The Google Cache 404 Hack

Posted By appclickintelligence, 10th October 2018.

The Google Cache 404 Hack

When Google began to move over to mobile-first indexing back in March 2018, it wasn’t without its teething problems. This move was both welcomed and feared by SEO experts and website owners alike because the search engine giant will now primarily use the mobile version of your site to rank you, and what if you aren’t truly mobile-ready?

Suddenly, site owners and developers found themselves facing the prospect of their desktop-perfect website being pushed down the result pages and perhaps delisted altogether. With search engine optimisation becoming more focused on how your website appears on mobile devices, how quickly it loads, and how responsive it is, if your site wasn’t up-to-date, there was the increasing pressure of making sure it was.

However, this movement sparked another worry: the Google Cache 404 Page Not Found error.

Essentially, this error was displayed when a site owner attempted to access the Google cache of the page. The Google cache is a snapshot, or copy, of a page which Google has saved as a back-up. Google uses your cached page to judge whether it’s a good enough result for the query. Not only was the error page worrying for owners that their site had a pressing issue which needed fixing sooner rather than later, but they were also nervous it would affect their carefully nurtured SERPs ranking.

The good news is that this error does not affect your rankings, but it is frustrating. John Mueller, Webmaster Trends Analyst at Google said:

“[Google Cache 404 Error] can happen, it doesn’t mean anything.”

Google cache 404 is an internal issue; it doesn’t impact on your ranking or your indexing. Google is aware of the issue, so SEO experts, as John says, have:

“No need to worry.”

So, how do you get around it?

It is relatively simple to solve, with the help of removing your own cache URL and replacing it instead with ‘x.xyz/.’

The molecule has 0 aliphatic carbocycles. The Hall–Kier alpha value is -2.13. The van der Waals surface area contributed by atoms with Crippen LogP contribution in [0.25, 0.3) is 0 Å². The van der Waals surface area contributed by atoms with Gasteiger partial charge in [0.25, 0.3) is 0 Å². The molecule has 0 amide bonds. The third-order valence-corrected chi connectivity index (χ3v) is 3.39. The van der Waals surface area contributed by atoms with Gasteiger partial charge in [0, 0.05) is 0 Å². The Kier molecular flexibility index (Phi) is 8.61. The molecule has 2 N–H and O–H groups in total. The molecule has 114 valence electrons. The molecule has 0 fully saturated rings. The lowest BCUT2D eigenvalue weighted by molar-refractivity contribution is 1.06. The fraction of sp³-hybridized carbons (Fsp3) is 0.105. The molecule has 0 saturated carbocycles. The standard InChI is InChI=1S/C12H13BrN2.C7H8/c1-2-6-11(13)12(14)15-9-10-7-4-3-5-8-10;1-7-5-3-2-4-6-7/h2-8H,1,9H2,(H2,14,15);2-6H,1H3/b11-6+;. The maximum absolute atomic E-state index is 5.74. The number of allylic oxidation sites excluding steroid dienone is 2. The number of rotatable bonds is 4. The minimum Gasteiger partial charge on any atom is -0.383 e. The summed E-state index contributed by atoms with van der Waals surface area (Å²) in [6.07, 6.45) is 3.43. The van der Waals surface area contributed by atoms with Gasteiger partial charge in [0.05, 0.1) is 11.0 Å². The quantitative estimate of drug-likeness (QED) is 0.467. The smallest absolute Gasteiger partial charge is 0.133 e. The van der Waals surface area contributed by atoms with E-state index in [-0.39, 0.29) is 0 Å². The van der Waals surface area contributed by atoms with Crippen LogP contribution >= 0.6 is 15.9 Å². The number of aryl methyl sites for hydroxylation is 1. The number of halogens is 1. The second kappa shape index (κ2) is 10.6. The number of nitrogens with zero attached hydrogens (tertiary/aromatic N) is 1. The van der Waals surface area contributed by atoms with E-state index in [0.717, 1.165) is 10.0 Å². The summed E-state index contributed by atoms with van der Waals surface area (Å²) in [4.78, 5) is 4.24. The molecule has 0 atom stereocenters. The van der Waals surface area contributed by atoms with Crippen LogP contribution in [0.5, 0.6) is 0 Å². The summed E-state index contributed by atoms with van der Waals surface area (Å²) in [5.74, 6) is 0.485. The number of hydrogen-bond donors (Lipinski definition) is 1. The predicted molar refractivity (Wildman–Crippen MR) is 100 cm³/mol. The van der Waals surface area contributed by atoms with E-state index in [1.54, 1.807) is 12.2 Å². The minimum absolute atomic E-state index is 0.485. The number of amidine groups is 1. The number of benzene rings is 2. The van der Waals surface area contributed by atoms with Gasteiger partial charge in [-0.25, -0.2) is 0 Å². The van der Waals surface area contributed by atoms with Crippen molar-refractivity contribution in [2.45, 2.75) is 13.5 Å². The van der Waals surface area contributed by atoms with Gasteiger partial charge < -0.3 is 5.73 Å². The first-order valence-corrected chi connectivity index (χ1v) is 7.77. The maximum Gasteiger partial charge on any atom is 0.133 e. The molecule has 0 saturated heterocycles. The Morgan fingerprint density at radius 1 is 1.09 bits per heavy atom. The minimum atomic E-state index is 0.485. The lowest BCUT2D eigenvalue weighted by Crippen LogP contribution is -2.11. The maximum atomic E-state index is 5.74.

Google Cache 404 Hack

  1. Search your site on Google and click cache button from the green arrow
  2. Change the URL 
  3. Remove: https://webcache.googleusercontent.com/search?q=cache:YvzUPvz5aCQJ:https://clickintelligence.co.uk
  4. Replace: https://webcache.googleusercontent.com/search?q=cache:YvzUPvz5aCQJ:x.xyz/
  5. That is it you should now be able to see you if your site is cached.

By removing our own URL at the end of the cache link, we can easily access the cache version, eliminating the likelihood of the error 404 Page Not Found appearing.

What is Google Cache

When Google’s bots are trawling through your site, it needs to assess whether you have both relevancy and authority within your industry. These two factors play a huge role in determining your SERPs ranking position. If you are not particularly relevant to a search query, you will not appear highly. Likewise, if you do not have the authority to answer the question, you will not appear on the first page.

With the Google cache, you can check the frequency of Google perceiving your site as one of the best to answer search queries. It’s this specific information which can influence your website content. If the keywords used on your site aren’t especially relevant, you know to change them to boost your ranking. Plus, by viewing the ‘text-only’ cache version of your website, you can read and edit the current content on your site, ensuring it has the correct amount of context and quality to make it highly relevant and an authoritative industry leader. After all, Google’s bots aren’t assessing the format or illustration where your copy appears; they are reading it and assessing it as text-only to judge how high-quality it is.

Additionally, by checking the cache of your website, you can view how often Google is creating a brand-new version. If you discover that, for example, the last cache was performed two weeks ago, it signifies that Google doesn’t think your page is relevant enough to update. However, if the last cache occurred yesterday, you would know that Google views your website as highly relevant, and important enough to update.

While the Google Cache 404 Error is frustrating, there is a way around it, by following the hack above. However, if you only take one thing away from this article, it should be that there is no reason to worry about the error message; your site’s ranking will not be negatively affected.





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